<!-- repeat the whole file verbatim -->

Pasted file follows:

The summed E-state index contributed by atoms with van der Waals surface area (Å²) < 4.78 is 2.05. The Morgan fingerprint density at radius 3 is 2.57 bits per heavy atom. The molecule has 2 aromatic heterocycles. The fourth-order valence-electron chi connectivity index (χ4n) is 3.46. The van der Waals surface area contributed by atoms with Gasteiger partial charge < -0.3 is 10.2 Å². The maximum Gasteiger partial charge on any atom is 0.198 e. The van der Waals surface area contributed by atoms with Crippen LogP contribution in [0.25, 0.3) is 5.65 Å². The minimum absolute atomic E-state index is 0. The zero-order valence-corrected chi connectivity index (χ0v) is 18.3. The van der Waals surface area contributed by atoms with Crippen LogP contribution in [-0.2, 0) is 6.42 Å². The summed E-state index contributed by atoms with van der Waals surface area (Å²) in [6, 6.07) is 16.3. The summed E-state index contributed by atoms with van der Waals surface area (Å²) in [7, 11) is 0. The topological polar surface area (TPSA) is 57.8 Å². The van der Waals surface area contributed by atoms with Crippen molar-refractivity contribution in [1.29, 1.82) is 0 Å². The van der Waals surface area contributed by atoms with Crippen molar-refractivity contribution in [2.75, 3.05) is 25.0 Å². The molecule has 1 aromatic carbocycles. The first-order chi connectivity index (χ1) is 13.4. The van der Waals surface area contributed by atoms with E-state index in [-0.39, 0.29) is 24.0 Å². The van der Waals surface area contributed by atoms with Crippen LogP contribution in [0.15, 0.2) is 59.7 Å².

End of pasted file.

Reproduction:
The summed E-state index contributed by atoms with van der Waals surface area (Å²) < 4.78 is 2.05. The Morgan fingerprint density at radius 3 is 2.57 bits per heavy atom. The molecule has 2 aromatic heterocycles. The fourth-order valence-electron chi connectivity index (χ4n) is 3.46. The van der Waals surface area contributed by atoms with Gasteiger partial charge < -0.3 is 10.2 Å². The maximum Gasteiger partial charge on any atom is 0.198 e. The van der Waals surface area contributed by atoms with Crippen LogP contribution in [0.25, 0.3) is 5.65 Å². The minimum absolute atomic E-state index is 0. The zero-order valence-corrected chi connectivity index (χ0v) is 18.3. The van der Waals surface area contributed by atoms with Crippen LogP contribution in [-0.2, 0) is 6.42 Å². The summed E-state index contributed by atoms with van der Waals surface area (Å²) in [6, 6.07) is 16.3. The summed E-state index contributed by atoms with van der Waals surface area (Å²) in [7, 11) is 0. The topological polar surface area (TPSA) is 57.8 Å². The van der Waals surface area contributed by atoms with Crippen molar-refractivity contribution in [1.29, 1.82) is 0 Å². The van der Waals surface area contributed by atoms with Crippen molar-refractivity contribution in [2.75, 3.05) is 25.0 Å². The molecule has 1 aromatic carbocycles. The first-order chi connectivity index (χ1) is 13.4. The van der Waals surface area contributed by atoms with E-state index in [-0.39, 0.29) is 24.0 Å². The van der Waals surface area contributed by atoms with Crippen LogP contribution in [0.15, 0.2) is 59.7 Å².